The United States had no plan of joining World War II, one event on December 7th of 1 941 would send the neutral nation into a long, brutal, and unsympathetic battle for the next three years. This event took many months of intense planning and training. The losses of the U. S. Side included aircraft, battleships, military buildings, as well as civilian and military lives. To this day, we still preserve the area of the attack on Pearl Harbor and grieve over this appalling event that forever changed the United States.
December 7, 1941 dawned a peaceful and quiet Sunday morning for the citizens of AAU, forever the Japanese fleet, planning their sneak attack, knew eight months of planning would finally pay off on this day. Records show that the planning of the attack began on April 1, 1941. On this date, the Japanese air fleet would be created with just four heavy carriers, but would soon be expanded to a total of six. By the attack, the air fleet had grown by 50% in terms of flight decks, voyage capabilities, and speed for launching aircraft.
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One scholar of American naval intelligence recently remarked that quality information on Japanese capabilities ‘existed hardly at all for much of the interwar period. The U. S. Navy had no real knowledge of such prominent weapon systems as the Yamaha-class susceptibilities, the AM “Zero” fighter, or the advanced Type 93 “Long Lana??’ torpedo (Parsifal). Warned on December 5th via transmissions intercepted, the ignorance of the United States led to this message being ignored. According to historian Douglas Ford “U. S. Commanders tended not to monitor foreign doctrines and weapons development in a methodical manner.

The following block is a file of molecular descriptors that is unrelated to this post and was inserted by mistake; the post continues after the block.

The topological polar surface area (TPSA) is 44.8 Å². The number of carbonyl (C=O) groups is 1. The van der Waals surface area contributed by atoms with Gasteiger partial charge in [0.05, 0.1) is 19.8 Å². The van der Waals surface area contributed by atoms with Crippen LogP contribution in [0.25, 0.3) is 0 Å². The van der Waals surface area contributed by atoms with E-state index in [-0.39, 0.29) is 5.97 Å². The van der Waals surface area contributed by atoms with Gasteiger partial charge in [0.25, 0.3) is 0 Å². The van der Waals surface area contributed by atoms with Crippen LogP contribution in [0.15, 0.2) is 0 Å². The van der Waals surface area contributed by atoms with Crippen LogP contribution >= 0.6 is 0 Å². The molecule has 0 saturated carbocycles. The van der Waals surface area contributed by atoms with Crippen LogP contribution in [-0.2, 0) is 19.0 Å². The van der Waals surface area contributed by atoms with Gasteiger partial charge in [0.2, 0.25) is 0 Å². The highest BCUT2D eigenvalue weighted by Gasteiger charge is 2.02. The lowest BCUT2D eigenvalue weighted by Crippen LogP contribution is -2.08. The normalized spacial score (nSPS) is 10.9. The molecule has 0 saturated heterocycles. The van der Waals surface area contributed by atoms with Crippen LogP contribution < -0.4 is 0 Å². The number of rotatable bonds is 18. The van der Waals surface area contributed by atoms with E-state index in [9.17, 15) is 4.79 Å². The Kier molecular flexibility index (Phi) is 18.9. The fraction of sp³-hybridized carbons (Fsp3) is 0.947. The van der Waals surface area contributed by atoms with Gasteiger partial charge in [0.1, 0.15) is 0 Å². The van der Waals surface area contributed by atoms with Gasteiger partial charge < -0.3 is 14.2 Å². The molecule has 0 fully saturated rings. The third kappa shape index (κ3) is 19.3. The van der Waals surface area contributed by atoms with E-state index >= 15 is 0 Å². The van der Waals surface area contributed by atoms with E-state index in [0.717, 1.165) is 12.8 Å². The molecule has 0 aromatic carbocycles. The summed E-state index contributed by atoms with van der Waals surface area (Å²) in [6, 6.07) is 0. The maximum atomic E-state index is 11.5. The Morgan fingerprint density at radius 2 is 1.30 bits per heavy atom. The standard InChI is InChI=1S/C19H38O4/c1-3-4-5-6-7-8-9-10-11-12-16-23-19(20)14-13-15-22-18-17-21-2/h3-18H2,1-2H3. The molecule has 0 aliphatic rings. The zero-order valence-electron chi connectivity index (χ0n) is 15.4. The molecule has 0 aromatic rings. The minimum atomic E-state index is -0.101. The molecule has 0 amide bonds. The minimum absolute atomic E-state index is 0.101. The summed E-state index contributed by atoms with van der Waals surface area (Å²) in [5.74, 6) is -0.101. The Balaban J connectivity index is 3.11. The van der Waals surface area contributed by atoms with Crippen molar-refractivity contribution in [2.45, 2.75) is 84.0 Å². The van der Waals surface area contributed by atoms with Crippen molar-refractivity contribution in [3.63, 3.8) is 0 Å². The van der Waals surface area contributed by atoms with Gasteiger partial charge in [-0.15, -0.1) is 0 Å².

Naval intelligence was subsequently not tasked to investigate ongoing innovations unless the Americans were simultaneously pursuing them”(Parsifal). What made the attack on Pearl Harbor in December of 1941 so devastating wasn’t just the loss of life and military assets, but also the ignorance of indisputable evidence of the substantial capability that no one had expected existed. Although Japan’s attack on Pearl Harbor was devastating, many of their actions didn’t go as planned and could have resulted in much worse repercussions.
Admiral Usurious Hampton, commander in chief of Japan’s Combined Fleet, thought he saw a way to win an impossible war, beginning with a surprise attack against American battleships. He believed battleships possessed “intangible lattice effects internationally as a symbol of naval power. ” Sinking them, in tandem with capturing the Philippines, would so shock and demoralize the American people that their will to continue the war would sink along with the shattered battlefronts.
The Japanese Naval General Staff wanted to sink battleships, too, but for a different reason: they calculated (from some faulty initial assumptions) that crippling four of the eight battleships in port would prevent the Pacific Meet from sailing to relieve the Philippines for six months, allowing the Japanese to secure the flank of their southern advance (Swim). The original plan included 40 Making BUN carrier attack bombers, which would later be nicknamed “Sates”, each carried a Type 91 aerial torpedo.
The Japanese objective was to attack four designated US battleships, then switch their attention to carriers, back to the remaining battleships, and then to the cruisers. Later this plan was improved. Gender the new plan advisor, had produced a plan that would split 90 Sates into two roles: torpedo and level bombing. The 40 torpedo bombers were divided into four formations: 1 6 torpedo bombers in two formations would hit the carrier moorings from the West, and 24 torpedo bombers in two formations would attack Battleship Row from the east.
Fifty more Sates would attack from high altitude dropping 1,760 pound armor-piercing bombs on battleships sheltered from torpedo fire. The plan also created TV’0 waves of havoc. In the second wave, 81 Chichi ADD dive-bombers with 550 pound general purpose bombs would fly over, dropping these bombs on military buildings as well as civilian areas. Surprise was a key element during the plans and numerous attacks. The leader of the first wave was to send off one flare if surprise had been achieved and two if surprise was lost. The main goal of this attack was for the Japanese fleet to come in and be gone within 90 seconds.